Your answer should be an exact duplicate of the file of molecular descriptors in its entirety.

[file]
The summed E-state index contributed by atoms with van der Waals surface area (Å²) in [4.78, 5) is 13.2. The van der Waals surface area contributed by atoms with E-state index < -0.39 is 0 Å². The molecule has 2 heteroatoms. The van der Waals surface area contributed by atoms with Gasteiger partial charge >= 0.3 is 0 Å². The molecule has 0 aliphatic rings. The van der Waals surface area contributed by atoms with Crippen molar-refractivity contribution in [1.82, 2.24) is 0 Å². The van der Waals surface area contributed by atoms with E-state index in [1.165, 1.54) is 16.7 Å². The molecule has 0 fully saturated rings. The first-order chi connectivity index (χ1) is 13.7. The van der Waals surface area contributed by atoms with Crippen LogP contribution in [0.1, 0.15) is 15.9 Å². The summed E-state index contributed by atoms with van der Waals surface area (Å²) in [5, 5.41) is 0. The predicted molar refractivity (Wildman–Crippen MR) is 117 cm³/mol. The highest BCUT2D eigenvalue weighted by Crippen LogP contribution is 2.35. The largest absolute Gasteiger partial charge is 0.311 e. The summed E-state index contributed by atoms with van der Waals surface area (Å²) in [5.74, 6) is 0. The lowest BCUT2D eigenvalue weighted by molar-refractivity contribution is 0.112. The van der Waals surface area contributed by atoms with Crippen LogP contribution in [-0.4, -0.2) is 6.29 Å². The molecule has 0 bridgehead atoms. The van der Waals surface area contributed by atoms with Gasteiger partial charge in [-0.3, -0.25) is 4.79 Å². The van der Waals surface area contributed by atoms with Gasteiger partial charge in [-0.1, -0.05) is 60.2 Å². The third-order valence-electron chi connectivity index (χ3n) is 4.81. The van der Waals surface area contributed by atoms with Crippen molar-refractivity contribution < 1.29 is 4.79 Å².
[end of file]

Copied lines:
The summed E-state index contributed by atoms with van der Waals surface area (Å²) in [4.78, 5) is 13.2. The van der Waals surface area contributed by atoms with E-state index < -0.39 is 0 Å². The molecule has 2 heteroatoms. The van der Waals surface area contributed by atoms with Gasteiger partial charge >= 0.3 is 0 Å². The molecule has 0 aliphatic rings. The van der Waals surface area contributed by atoms with Crippen molar-refractivity contribution in [1.82, 2.24) is 0 Å². The van der Waals surface area contributed by atoms with E-state index in [1.165, 1.54) is 16.7 Å². The molecule has 0 fully saturated rings. The first-order chi connectivity index (χ1) is 13.7. The van der Waals surface area contributed by atoms with Crippen LogP contribution in [0.1, 0.15) is 15.9 Å². The summed E-state index contributed by atoms with van der Waals surface area (Å²) in [5, 5.41) is 0. The predicted molar refractivity (Wildman–Crippen MR) is 117 cm³/mol. The highest BCUT2D eigenvalue weighted by Crippen LogP contribution is 2.35. The largest absolute Gasteiger partial charge is 0.311 e. The summed E-state index contributed by atoms with van der Waals surface area (Å²) in [5.74, 6) is 0. The lowest BCUT2D eigenvalue weighted by molar-refractivity contribution is 0.112. The van der Waals surface area contributed by atoms with Crippen LogP contribution in [-0.4, -0.2) is 6.29 Å². The molecule has 0 bridgehead atoms. The van der Waals surface area contributed by atoms with Gasteiger partial charge in [-0.3, -0.25) is 4.79 Å². The van der Waals surface area contributed by atoms with Gasteiger partial charge in [-0.1, -0.05) is 60.2 Å². The third-order valence-electron chi connectivity index (χ3n) is 4.81. The van der Waals surface area contributed by atoms with Crippen molar-refractivity contribution < 1.29 is 4.79 Å².